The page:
09:15 to 09:30 - Hagkanan to Taguan
09:30 to 09:45 - Rest
09:45 to 11:00 - Taguan to Peak
11:00 to 11:45 - Back to Taguan for Lunch
11:45 to 14:45 - Back to trailhead

Dayhike (Paliparan + Tuoy + Tungtong)
05:00 to 07:00 - Cogeo to Cuyambay
07:00 to 07:30 - Registration, get guide, and briefing at the baranggay hall
07:30 to 08:20 - Trailhead to Pinagtukduan
08:20 to 08:30 - Pinagtukduan to Tunghayan
8:30 to 09:15 - Tunghayan to Hagkanan
09:15 to 09:30 - Hagkanan to Taguan
09:30 to 09:45 - Rest
09:45 to 11:00 - Taguan to Peak
11:00 to 12:30 - Peak to Tuoy
12:30 to 14:00 - Lunch + Rest
14:00 to 16:00 - Tuoy to Tungtong Falls
16:00 to 17:00 - Explore, Swim
17:00 to 18:30 - Back to baranggay hall

(Per pax unless otherwise stated)
Santolan vv Cogeo (Php20 x 2) - Php40
Cogeo vv Cuyambay (Php48 x 2) - Php96
Habal-habal fare from Sampaloc Hiway to Baranggay Hall (good for 2 pax) - Php25
Habal-habal fare from Baranggay Hall to Sampaloc Hiway (good for 2 pax) - Php30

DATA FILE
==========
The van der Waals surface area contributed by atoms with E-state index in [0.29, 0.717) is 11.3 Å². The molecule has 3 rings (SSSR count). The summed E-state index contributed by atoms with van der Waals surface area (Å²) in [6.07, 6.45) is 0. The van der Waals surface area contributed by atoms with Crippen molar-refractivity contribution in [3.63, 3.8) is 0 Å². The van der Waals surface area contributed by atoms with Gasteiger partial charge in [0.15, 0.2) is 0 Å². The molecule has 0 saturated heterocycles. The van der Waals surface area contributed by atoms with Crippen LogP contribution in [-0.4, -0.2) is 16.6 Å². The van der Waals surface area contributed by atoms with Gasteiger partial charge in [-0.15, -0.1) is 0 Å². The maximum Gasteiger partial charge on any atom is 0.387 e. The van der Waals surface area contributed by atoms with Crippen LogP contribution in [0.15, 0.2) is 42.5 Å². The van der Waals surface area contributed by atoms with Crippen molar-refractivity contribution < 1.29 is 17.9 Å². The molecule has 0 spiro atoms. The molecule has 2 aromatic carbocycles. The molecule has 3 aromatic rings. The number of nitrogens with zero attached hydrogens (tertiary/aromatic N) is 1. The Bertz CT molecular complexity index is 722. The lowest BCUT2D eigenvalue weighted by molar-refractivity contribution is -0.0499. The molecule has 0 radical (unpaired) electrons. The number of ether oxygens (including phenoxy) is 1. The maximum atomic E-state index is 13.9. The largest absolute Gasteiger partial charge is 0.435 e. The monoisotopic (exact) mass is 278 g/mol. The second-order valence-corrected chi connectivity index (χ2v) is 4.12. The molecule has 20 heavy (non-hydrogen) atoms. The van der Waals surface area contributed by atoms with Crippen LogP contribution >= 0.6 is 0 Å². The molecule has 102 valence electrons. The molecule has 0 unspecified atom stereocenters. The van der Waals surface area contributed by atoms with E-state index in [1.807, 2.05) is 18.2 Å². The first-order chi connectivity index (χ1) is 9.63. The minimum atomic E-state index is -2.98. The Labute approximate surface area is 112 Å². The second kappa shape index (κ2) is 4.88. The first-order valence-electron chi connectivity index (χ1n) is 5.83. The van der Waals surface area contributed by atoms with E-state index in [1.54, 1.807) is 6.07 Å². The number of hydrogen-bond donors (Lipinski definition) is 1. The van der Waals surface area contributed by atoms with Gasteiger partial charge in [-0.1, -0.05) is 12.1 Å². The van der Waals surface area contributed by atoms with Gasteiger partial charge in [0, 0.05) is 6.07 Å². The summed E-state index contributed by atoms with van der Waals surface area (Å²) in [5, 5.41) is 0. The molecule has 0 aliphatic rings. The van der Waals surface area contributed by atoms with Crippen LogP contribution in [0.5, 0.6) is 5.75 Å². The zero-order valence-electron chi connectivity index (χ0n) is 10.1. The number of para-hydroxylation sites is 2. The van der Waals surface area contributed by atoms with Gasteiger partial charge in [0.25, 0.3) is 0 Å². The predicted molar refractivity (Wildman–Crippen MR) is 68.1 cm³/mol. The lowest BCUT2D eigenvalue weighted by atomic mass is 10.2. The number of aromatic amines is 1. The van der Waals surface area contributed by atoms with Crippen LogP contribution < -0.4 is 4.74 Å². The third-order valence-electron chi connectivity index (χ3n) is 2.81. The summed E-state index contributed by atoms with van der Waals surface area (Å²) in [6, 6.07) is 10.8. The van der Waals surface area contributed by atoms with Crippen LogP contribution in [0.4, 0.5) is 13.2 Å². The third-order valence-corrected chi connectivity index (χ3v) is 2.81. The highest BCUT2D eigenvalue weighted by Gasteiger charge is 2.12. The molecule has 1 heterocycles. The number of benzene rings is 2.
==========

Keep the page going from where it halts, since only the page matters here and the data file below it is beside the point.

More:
Registration Fee - Php20
Seedling (mandatory; to be collected to fund the community's tree-planting event) - Php10
Tour guide (mandatory) - Php500 for a maximum of 5 pax for dayhikes; Php800 for a maximum of 5 pax for overnights 

via Private Transport
    Route 1 via Marcos Highway
Course through Marcos Highway. You will pass through Masinag, Cogeo, Boso-boso Resort, Foremost Farms, Palo Alto, and Garden Cottages. The welcome arc to Brgy. Cuyambay will be on your right.
    Route 2 via Sampaloc in Tanay
Take Sampaloc Road. You will pass by the street to Daranak Falls. Go straight until you arrive at a junction. Turn left. Follow this scenic road. It'll be a 45 minutes to an hour ride. You will pass by Sierra Madre resort on your right, Ten Cents to Heaven on your left. The welcome arc to Cuyambay will be on your left when taking this route.

via Public Transportation
    Route 1 via Cogeo